Kiev Was So Carefree This Fall Day

A lively, relaxed square on an unseasonably warm fall night. Buskers playing for the crowds, carnies running games, a guy offering Segway rides. The scene was idyllic, the smiles genuine, and the strides carefree. Kiev was the most relaxed of the ex-Soviet state capitals. Throughout my trip around Ukraine, punctuated frequently by traffic cop shakedowns, I wondered why Ukrainians did not have the grim countenance of their ex-Soviet brethren. Why their faces even seemed to show contentment. I was blind to it all, a reminder that a traveler’s conclusions are superficial. I felt it such a shame, with the brazen kleptocracy holding the country back, that it seemed the least likely place for a shake-up. Now Maidan Square is in ruins, plundered riches are on public display, and the uniform of the new government is black leather jackets and black t-shirts. I hope that Ukraine is able to have a genuine fresh start. I have no idea if it will. I think back to the friendly smiles of the Kievites that lazy fall Sunday.

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Kiev Maidan Square 07

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  • Ben

    Hi:

    Will be going to Kiev for a week, second week in April. Would you advise against this? Looks to be calming down, but friends and family seem worried.

    I was really looking forward to this trip and don’t want to back out unless I absolutely have to.

    Thoughts?

  • “I was blind to it all, a reminder that a traveler’s conclusions are superficial.”

    Yeah, I’d add “often”. Sometimes travelers can see the trouble coming better than the locals, depending on the situation and their wider experience. It is sometimes so surreal to travel to a place only to have it erupt shortly thereafter. I too have had this experience multiple times and also have felt glad to have had the chance to have been in a place that might be more difficult to travel to in the future.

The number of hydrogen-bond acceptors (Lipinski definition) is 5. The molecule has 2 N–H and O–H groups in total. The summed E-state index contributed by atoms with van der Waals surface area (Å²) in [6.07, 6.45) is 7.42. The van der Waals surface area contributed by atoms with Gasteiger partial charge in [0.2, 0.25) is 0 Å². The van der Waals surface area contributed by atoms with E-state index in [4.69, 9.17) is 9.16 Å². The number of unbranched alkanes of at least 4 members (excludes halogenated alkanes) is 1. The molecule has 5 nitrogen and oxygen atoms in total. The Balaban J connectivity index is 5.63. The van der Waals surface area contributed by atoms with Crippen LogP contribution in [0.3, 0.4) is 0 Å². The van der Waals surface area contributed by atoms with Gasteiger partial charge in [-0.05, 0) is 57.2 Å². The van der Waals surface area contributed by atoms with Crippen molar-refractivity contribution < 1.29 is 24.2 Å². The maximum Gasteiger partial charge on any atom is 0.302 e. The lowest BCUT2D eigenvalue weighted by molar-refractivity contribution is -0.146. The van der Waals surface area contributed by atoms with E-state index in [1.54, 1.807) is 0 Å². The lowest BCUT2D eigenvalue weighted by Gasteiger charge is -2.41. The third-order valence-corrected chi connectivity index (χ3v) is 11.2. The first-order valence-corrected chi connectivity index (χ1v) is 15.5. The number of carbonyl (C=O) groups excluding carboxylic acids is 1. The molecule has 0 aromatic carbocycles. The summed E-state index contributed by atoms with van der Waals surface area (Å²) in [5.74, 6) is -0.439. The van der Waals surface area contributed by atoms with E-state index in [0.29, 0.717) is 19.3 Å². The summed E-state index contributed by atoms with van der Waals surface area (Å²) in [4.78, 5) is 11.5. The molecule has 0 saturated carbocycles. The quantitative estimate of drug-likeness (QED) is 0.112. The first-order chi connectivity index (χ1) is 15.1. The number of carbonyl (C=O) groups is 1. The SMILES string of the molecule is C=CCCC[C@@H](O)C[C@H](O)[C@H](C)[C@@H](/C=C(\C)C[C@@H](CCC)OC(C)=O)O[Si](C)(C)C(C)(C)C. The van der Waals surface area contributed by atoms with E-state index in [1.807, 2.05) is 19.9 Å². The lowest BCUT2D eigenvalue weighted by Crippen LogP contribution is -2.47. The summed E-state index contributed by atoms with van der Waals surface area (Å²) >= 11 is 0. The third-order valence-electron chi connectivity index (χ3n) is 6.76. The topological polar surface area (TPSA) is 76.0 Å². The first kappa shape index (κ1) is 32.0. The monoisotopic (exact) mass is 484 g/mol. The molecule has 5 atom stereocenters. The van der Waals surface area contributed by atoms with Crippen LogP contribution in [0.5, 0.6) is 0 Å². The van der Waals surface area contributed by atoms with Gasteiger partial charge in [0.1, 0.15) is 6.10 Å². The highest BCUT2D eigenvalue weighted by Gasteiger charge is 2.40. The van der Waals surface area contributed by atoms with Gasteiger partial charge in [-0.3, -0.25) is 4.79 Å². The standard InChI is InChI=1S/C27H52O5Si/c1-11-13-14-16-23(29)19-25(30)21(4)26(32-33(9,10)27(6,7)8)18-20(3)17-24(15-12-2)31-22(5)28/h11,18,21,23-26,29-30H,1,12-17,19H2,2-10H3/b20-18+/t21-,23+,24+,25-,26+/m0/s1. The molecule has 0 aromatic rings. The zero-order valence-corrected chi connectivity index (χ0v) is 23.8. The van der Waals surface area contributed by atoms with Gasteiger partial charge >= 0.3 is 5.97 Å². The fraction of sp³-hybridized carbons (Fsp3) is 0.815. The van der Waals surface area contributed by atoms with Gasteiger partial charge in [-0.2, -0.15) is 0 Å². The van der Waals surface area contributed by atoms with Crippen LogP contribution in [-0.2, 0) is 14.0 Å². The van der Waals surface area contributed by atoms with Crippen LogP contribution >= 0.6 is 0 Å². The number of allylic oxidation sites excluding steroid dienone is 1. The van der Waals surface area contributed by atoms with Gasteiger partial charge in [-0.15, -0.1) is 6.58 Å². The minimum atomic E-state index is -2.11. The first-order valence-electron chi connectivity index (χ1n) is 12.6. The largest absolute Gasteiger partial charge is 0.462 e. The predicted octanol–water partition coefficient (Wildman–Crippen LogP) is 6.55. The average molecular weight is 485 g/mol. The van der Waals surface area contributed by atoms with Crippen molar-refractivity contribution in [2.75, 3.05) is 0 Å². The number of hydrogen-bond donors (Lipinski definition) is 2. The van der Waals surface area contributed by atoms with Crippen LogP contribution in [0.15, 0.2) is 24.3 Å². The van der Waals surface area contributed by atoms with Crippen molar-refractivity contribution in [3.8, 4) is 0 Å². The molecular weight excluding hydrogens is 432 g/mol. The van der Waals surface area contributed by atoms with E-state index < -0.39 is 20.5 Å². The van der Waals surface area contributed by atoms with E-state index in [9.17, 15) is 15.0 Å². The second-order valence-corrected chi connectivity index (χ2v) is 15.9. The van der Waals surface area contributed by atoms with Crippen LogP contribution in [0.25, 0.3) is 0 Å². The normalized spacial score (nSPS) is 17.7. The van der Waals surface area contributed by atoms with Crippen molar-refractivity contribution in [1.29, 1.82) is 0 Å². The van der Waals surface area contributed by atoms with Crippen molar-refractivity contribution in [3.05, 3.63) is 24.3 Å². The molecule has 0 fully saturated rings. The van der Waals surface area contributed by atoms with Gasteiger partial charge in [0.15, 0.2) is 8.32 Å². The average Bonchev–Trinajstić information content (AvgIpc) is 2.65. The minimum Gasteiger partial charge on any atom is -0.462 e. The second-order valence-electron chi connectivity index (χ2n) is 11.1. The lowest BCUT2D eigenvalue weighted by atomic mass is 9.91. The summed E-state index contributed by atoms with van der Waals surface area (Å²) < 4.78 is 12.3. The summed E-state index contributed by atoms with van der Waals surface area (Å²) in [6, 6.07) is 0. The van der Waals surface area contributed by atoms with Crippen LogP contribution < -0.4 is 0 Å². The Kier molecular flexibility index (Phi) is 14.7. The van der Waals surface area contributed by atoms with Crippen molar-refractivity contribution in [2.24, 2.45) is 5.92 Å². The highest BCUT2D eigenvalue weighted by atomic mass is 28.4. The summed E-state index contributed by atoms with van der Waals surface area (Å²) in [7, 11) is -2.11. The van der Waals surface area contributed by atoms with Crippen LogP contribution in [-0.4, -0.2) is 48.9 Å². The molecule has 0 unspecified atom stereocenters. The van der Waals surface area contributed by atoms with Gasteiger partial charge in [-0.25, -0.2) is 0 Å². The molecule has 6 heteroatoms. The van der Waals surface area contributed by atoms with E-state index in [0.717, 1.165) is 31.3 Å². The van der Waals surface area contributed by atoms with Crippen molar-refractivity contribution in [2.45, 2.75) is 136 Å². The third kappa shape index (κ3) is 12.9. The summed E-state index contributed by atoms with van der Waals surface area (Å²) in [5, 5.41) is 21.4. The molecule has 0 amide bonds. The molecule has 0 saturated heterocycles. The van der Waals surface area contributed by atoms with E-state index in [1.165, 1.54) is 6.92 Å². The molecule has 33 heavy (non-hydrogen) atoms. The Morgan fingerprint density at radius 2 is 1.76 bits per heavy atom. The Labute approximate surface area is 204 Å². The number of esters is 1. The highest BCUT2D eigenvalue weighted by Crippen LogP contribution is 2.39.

I actually had my eye on Ukraine as a place I had wanted to go this spring. I am wondering how soon it will be before going is worth it.

  • @Ben – Any travel decision has to be yours and yours alone, but if I had a trip booked I probably would not look to change it at this point. From what I can tell, there is no targeting of foreigners, no random violence, no religious fanaticism/nihilistic violence, and the activity seems confined to very specific locations. I was heartened to see people peacefully lining up to see the Presidential Palace. Life still needs to go on. One way to gauge what is happening is to see if international companies are still operating. E&Y is in one of my pictures, you could call them or others up and find out if they are open. Daily life must go on and it seems that is what most people want to do. Keep a careful watch, beyond the violence monitor if there are disruptions that will prevent you from achieving your trip purpose. Good luck and in the end make the decision that you feel comfortable.

    @smittytabb – care to share some of your times when you got in just before upheavals? I hope Ukraine gets back on track, in a positive direction, quickly. Lots to offer tourists.

  • @Ben – Russian forces in the Crimea shifts the current calculus.